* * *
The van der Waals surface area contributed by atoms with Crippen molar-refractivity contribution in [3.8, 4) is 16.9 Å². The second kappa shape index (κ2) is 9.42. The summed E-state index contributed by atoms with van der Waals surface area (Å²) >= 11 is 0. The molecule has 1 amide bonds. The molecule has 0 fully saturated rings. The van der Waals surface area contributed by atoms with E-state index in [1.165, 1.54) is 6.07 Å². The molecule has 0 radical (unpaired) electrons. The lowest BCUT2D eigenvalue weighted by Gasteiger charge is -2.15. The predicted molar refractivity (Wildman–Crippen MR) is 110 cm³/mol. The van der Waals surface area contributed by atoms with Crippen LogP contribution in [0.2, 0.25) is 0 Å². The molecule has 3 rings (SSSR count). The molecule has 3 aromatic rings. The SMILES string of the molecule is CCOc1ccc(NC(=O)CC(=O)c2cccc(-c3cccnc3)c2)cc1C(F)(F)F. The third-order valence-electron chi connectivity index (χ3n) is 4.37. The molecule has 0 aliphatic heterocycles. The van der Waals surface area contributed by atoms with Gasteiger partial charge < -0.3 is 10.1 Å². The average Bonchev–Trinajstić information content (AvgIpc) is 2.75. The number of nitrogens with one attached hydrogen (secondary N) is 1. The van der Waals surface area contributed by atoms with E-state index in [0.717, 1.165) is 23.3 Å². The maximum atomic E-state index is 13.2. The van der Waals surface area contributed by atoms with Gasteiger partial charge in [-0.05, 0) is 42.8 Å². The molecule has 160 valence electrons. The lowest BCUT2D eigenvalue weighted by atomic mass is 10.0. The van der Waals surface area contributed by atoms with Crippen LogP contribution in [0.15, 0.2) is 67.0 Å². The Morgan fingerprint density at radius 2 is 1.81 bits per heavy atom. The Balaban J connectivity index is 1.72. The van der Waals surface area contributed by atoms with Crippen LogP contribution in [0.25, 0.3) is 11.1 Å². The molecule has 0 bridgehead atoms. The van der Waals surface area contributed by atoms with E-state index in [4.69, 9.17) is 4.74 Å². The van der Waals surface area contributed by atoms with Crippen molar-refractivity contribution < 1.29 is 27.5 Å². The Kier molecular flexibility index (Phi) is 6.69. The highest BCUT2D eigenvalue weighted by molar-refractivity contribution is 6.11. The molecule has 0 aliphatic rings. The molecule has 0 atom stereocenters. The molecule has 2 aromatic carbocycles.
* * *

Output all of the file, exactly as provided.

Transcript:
The van der Waals surface area contributed by atoms with Crippen molar-refractivity contribution in [3.8, 4) is 16.9 Å². The second kappa shape index (κ2) is 9.42. The summed E-state index contributed by atoms with van der Waals surface area (Å²) >= 11 is 0. The molecule has 1 amide bonds. The molecule has 0 fully saturated rings. The van der Waals surface area contributed by atoms with E-state index in [1.165, 1.54) is 6.07 Å². The molecule has 0 radical (unpaired) electrons. The lowest BCUT2D eigenvalue weighted by Gasteiger charge is -2.15. The predicted molar refractivity (Wildman–Crippen MR) is 110 cm³/mol. The van der Waals surface area contributed by atoms with Crippen LogP contribution in [0.2, 0.25) is 0 Å². The molecule has 3 rings (SSSR count). The molecule has 3 aromatic rings. The SMILES string of the molecule is CCOc1ccc(NC(=O)CC(=O)c2cccc(-c3cccnc3)c2)cc1C(F)(F)F. The third-order valence-electron chi connectivity index (χ3n) is 4.37. The molecule has 0 aliphatic heterocycles. The van der Waals surface area contributed by atoms with Gasteiger partial charge < -0.3 is 10.1 Å². The average Bonchev–Trinajstić information content (AvgIpc) is 2.75. The number of nitrogens with one attached hydrogen (secondary N) is 1. The van der Waals surface area contributed by atoms with E-state index in [0.717, 1.165) is 23.3 Å². The maximum atomic E-state index is 13.2. The van der Waals surface area contributed by atoms with Gasteiger partial charge in [-0.05, 0) is 42.8 Å². The molecule has 160 valence electrons. The lowest BCUT2D eigenvalue weighted by atomic mass is 10.0. The van der Waals surface area contributed by atoms with Crippen LogP contribution in [0.15, 0.2) is 67.0 Å². The Morgan fingerprint density at radius 2 is 1.81 bits per heavy atom. The Balaban J connectivity index is 1.72. The van der Waals surface area contributed by atoms with Crippen LogP contribution in [0.25, 0.3) is 11.1 Å². The molecule has 0 bridgehead atoms. The van der Waals surface area contributed by atoms with E-state index in [4.69, 9.17) is 4.74 Å². The van der Waals surface area contributed by atoms with Crippen molar-refractivity contribution < 1.29 is 27.5 Å². The Kier molecular flexibility index (Phi) is 6.69. The highest BCUT2D eigenvalue weighted by molar-refractivity contribution is 6.11. The molecule has 0 aliphatic rings. The molecule has 0 atom stereocenters. The molecule has 2 aromatic carbocycles.